Who am I

When meeting someone new, an introduction is in order, so here is my introduction.

I am a “Geek” and I mean that in the sense that I seek to understand how everything works. Not just what buttons to push, but what the buttons do and why I might want to push them.

I went to a major technical institute in the early 1980’s and failed out after 2.5 years as a Physics major. I then leveraged my experience at the school’s student run radio station into a string of jobs in Broadcasting on the engineering side of the house. UHF TV stations on channels 67 (1.5 years) and 62 (6 weeks) and then 7 years at a VHF TV on channel 6. During this time I worked on everything from video cameras, audio equipment, video tape machines (2″ quadraplex, 1″ SMPTE C, 3/4″ U-matic, and even Hi-8), RF transmitters and receivers (55,000 watt UHF and VHF, 2 watt microwave, among others), and anything else that might break. I then spent 6 months as Chief Engineer at a small AM/FM (50,000 watt clear channel AM, not the company, but the class of AM station) fixing everything and even doing a full asset inventory and valuation (for the bankruptcy court, a long and different story). At about this point I finished the Associates Degree I had been working on at the local community college in Math & Natural Science, with a 4.0 GPA. I then spent about 2 years doing Sound professionally; systems design and installation, repair and maintenance, loading shows in and out, mixing, just about everything in the realm of sound.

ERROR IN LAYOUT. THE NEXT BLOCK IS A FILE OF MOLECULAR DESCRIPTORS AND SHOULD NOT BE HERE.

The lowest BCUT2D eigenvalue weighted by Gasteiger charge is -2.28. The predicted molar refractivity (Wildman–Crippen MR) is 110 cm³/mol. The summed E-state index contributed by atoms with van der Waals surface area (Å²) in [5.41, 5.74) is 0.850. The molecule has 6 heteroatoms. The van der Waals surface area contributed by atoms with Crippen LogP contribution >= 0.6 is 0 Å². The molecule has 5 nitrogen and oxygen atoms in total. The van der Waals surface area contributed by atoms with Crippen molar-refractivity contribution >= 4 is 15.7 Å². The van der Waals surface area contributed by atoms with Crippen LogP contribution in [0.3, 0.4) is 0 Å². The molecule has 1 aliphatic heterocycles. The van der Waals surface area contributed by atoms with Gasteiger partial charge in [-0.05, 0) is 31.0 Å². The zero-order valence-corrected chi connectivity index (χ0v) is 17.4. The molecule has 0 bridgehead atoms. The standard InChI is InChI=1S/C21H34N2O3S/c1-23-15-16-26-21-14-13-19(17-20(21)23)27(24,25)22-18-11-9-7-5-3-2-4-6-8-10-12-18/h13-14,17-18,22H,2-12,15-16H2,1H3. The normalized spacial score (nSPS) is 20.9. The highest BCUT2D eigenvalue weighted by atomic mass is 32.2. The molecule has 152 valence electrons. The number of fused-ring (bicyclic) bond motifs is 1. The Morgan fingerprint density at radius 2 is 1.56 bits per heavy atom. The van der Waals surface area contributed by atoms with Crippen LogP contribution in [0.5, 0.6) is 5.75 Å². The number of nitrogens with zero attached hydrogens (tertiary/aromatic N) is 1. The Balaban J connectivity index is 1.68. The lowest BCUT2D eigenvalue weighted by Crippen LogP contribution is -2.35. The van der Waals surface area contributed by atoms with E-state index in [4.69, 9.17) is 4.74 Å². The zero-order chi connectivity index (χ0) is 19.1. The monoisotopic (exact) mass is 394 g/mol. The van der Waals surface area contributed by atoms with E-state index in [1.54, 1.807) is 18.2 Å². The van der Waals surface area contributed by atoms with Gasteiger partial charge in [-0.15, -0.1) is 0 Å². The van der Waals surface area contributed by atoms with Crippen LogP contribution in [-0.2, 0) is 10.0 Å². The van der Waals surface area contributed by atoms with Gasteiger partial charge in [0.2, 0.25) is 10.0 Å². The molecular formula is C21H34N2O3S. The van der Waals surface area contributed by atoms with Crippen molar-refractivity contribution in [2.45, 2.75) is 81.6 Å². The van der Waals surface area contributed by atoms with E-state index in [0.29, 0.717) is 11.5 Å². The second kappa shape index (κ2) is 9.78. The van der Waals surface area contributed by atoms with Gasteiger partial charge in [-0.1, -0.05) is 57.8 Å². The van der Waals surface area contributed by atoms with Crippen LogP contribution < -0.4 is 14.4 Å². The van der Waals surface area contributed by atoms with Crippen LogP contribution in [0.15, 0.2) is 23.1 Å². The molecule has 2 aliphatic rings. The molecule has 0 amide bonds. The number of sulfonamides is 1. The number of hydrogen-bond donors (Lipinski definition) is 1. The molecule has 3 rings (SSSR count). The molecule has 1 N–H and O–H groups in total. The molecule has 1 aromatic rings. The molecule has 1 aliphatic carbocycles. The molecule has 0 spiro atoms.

It was at this point that my career changed directions from audio / video / RF systems to computers. I worked for 6 months part time as a Technical Writer editing class materials for a Unix Administration Class. That led to a full time job offer and I started down the path of IT in 1995. I have worked at or with three different “High Tech Startups” since then, typically on the systems management side, but I have also spent time doing web and other application development as well as managing a storage system of 250 TB (back when that was a lot of data) for a group of 800 lawyers.

Today I am no longer an independent IT Consultant, but a full time employee of the third high tech startup I was involved with. We aren’t really a startup anymore, but we are transitioning from being a small group of people working together to a small company working together. I mention all of the above so you know the diverse technical background I hail from.